Moscow and Kyiv reached an agreement on gas transit to Europe after Russia made significant concessions to Ukraine and the European Union. Russian energy giant Gazprom and Ukrainian Naftogas still have not signed a contract on direct gas supplies from Russia to Ukraine, but it is expected that the Kremlin will soon give preferential treatment to Ukrainian customers.
Originally, Moscow offered a short term gas deal to Kyiv, as it hopes to finish the Nord Stream 2 and the TurkStream pipelines that should bypass Ukraine. The authorities in Kyiv, on the other hand, insisted on a 10 year contract with Gazprom. The two sides made a compromise. The new contract will ensure gas supplies to Europe for the next five years, and the deal might be further prolonged for another ten years. According to the agreement, 65 billion cubic meters of gasoline will be sent through Ukraine in 2020 – which is what the European Union and Ukraine insisted on –and 40 billion cubic meters in the years following. The Kremlin initially proposed the transit of not more than 15 billion cubic meters through Ukrainian territory. In other words, the Kremlin agreed on terms and conditions that the EU proposed.
The deal also requires Russia to pay $2.9 billion to Ukraine in order to settle an arbitration claim arising from previous transit disputes. Kyiv, in exchange, agreed to drop existing arbitration and legal claims that did not result in final decisions, and not to open new ones. However, there is no guarantee that Ukraine will actually withdraw its $7.4 billion anti-monopoly claims against Gazprom. Since the Kremlin showed weakness by accepting all of European and Ukrainian conditions, it is expected that Brussels and Kyiv will keep pressuring Moscow. The deal that Russia and Ukraine reached does not mention Naftogaz’ claims for compensation for its assets in Crimea, and it is more than probable that Ukraine will continue its legal fight against Russia. Apart from that, Kyiv will likely increase gas transmission tariffs, even though Russian officials recently complained that the tariffs proposed by Ukraine are unacceptable and too high.
It is expected that the two countries will sign a new contract on direct gas supplies from Russia to Ukraine by the end of the month. Russia will likely provide 25 percent discount to Ukraine. In that case, Kyiv will be the absolute winner, as it got a long-term contract for gas transit, $2.9 billion from Gazprom, guaranteed minimum of 65 and 40 billion cubic meters of gas that should go through Ukrainian territory, as well as a significant discount for Ukrainian customers. Russia, on the other hand, lost not only $2.9 billion that it should pay to Ukraine, but also huge amount of money that it invested in the Nord Stream 2 and TurkSteam pipelines. Since the United States imposed sanctions against corporations involved in the Nord Stream 2 project, Swiss company Allseas already suspended its work on this pipeline. It remains to be seen what additional concessions Russia will have to make in order to complete the Nord Stream 2.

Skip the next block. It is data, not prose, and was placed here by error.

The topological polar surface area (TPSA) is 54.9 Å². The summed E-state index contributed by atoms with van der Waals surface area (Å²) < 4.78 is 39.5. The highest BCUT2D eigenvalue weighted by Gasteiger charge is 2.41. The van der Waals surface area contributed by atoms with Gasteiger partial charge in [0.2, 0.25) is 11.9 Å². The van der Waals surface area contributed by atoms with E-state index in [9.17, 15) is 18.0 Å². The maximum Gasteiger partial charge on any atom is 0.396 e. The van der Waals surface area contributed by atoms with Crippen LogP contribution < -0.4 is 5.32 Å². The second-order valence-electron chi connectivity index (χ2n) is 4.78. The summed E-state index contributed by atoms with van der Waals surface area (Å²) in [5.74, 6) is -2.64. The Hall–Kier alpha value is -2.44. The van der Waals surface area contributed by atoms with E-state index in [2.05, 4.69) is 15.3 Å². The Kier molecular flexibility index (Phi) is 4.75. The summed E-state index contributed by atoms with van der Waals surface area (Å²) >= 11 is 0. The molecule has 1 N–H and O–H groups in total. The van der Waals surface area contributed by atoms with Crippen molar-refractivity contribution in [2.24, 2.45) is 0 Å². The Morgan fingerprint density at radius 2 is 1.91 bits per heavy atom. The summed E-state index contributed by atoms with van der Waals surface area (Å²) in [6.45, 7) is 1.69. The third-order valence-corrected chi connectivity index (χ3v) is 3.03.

Moscow also spent at least $14 billion on the TurkStream pipeline, but that project is far from finished, as it currently connects Russia and Turkey, but not the rest of Europe. It is unclear when, and if at all, planned follow-on projects to bring Russian gas from TurkStream into Europe will be implemented. The United States might also impose sanctions or simply put pressure on countries like Bulgaria or North Macedonia, and full realization of the TurkStream will be highly uncertain.
It is worth mentioning that Turkey’s natural gas imports from Russia declined by 36 percent on an annual basis to 8.1 billion cubic meters in the first half of 2019, according to data published by Gazprom. It is expected that the overall European gas import from Russia will decline in the next five years, even if the Nord Stream 2 is completed. For example, Poland, which is the biggest market for Gazprom in Eastern Europe, already announced that it plans to completely stop importing Russian gas as of January 1 2023. According to Polish authorities, they will start importing liquefied natural gas (LNG) from the United States. It is expected that Ukraine and the Baltic states will also start buying significant amounts of the LNG from the US. That, however, does not mean that they will completely squeeze out Gazprom in favor of LNG. Since Russia demonstrated its weakness during gas talks with Ukraine, Poland and the Baltic states will likely insist on better gas deals with Gazprom. At the same time, these countries will tend to reduce their heavy dependence on Russian gas.
There is no doubt that the Kremlin propagandist will portray the gas deal with Ukraine as another geopolitical victory. In reality, however, Ukraine will remain a strategic transit country, and Moscow will unlikely be able to bypass gas transit through Ukrainian territory at least in the next five years.
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